• the "/layout" template remains fully editable but contains parameters surrounding default values in English; like {{{param1|some text...}}} here;
  • the coders of the "/layout" template dont have to worry about the existence or not of other translations which are created independantly, the layout may then be blocked without blocking the Translate tool for the base template (if needed the base template could be bloked as well but not in cascade as it would forbid adding/modifying all translations;
  • and we can also still edit the /layout template as well as the base template to add new translatable items with defaults in English at any time. A translate admin can then mark only the base templates without having to look deeply into the ossibly complex "/layout" template.
  • we benefit of the separation of work between wiki template designers/coders, and the more competent translators in various languages. Translate admins don't have to inspect everything and don't need to be experts in Wiki-syntax: we can have translate admins for more languages.

Then we can invoke {{MyTemplate}} directly. Note that due to the fact that "TNT" is no longer referenced in the subpages, there will never be any self-recursion if we invoke {{MyTemplate/en}} to use the English version directly.

It then becomes possible to design the base template so that it will automatically use {{TNT}} where needed and without risk that it self-recurses within the translated subpages that TNT will attempt to locate and load, because the invokation of TNT is deleted in subpages !!!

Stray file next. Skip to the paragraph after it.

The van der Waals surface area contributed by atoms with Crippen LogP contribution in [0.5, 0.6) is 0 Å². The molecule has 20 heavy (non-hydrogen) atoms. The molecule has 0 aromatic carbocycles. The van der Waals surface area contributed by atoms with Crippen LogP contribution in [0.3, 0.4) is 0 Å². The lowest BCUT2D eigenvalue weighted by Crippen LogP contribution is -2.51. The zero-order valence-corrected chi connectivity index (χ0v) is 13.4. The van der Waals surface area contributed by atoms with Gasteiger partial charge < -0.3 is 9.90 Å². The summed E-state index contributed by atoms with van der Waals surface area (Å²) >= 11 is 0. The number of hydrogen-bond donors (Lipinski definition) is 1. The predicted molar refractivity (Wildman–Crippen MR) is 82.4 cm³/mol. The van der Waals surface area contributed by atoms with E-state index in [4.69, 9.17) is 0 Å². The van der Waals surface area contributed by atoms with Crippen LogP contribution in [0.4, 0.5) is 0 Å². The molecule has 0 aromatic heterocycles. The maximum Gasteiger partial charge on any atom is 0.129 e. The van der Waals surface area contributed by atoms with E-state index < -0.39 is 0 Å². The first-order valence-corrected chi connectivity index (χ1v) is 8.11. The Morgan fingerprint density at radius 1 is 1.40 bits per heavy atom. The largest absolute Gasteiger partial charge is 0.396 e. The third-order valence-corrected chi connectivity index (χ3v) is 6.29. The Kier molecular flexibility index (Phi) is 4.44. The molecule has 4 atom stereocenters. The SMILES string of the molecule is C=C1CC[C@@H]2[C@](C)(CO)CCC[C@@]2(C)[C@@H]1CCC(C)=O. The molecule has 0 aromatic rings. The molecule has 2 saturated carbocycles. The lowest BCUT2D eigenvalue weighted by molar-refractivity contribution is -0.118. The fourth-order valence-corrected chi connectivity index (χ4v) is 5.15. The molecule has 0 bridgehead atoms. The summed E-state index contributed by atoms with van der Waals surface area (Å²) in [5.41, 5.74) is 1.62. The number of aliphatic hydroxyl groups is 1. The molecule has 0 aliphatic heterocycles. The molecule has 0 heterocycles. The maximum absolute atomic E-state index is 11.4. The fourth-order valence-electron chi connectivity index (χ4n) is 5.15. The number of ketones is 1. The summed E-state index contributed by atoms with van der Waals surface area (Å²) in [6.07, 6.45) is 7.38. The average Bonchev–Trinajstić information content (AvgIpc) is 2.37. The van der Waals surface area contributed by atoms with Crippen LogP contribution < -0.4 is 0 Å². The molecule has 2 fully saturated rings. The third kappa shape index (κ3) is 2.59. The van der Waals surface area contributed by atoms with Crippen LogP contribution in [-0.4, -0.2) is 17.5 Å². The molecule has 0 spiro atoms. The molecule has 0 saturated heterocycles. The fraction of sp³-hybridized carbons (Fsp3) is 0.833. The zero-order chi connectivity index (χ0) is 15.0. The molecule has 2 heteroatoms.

Verdy p (talk) 03:29, 24 January 2014 (UTC)

Why we need these new pseudo-elements ?[edit]

On Meta-Wiki, where these possiblities have been experimented with success, the absence of support of these pseuo-elements means that sometimes templates using the aboce technics to be fully autotranslatable offer absolutely no way to determine what code will be be also generated in subpages. We could rename the base template to recreate anoher base template calling TNT with the renamed template in parameter.

However this multiplies the number of subpages, and this would still break the existing code that currently use randomly either:

  • {{MyTemplate}} or {{TNT|MyTemplate}} (both versions are working now interchangeably with the local version of the Lua module used on Meta-Wiki by m:Template:TNT)
  • or {{MyTemplate/en}} directly.

But in the later case,

  • when transcluding directly the "/en" version, it contains the same code as what is found in the base template,
  • so the "/en" template version so it will still attempt to use "TNT" on the base template name,
  • then TNT will resolve the template to use possibly as the English version, so it will attempt to reinclude the "/en" version: we get a self-recursion, and a script error

The self-recursion of the same template (forbidden in Media-Wiki) occurs when trying to use {{MyTemplate/en}} directly in a viewed page that is also in English. TNT has in this case absolutely no way to determne which other template to try, if it detects the error.

The direct tranclusion of the "/en" version in a (e.g.) German page will also use TNT that will resolve the translated template to use as "/de" version, there will be no self-recursion, but the template will appear in German even though the English version was requested !

The direct transclusion of the "/de" version in the same German page attempts to transclude directly the "/de" version of the template (it will also use TNT that will attempt to reinclude the same "/de" template), and will cause the self-recursion error, so this is absolutely not specific to English.

In addition, TNT is designed to render its given template preferably in the same language as the content language of the currently viewed page, not peferably the user language. Fallbacks will still apply to every prefered language specified or implied. So this is a generic problem.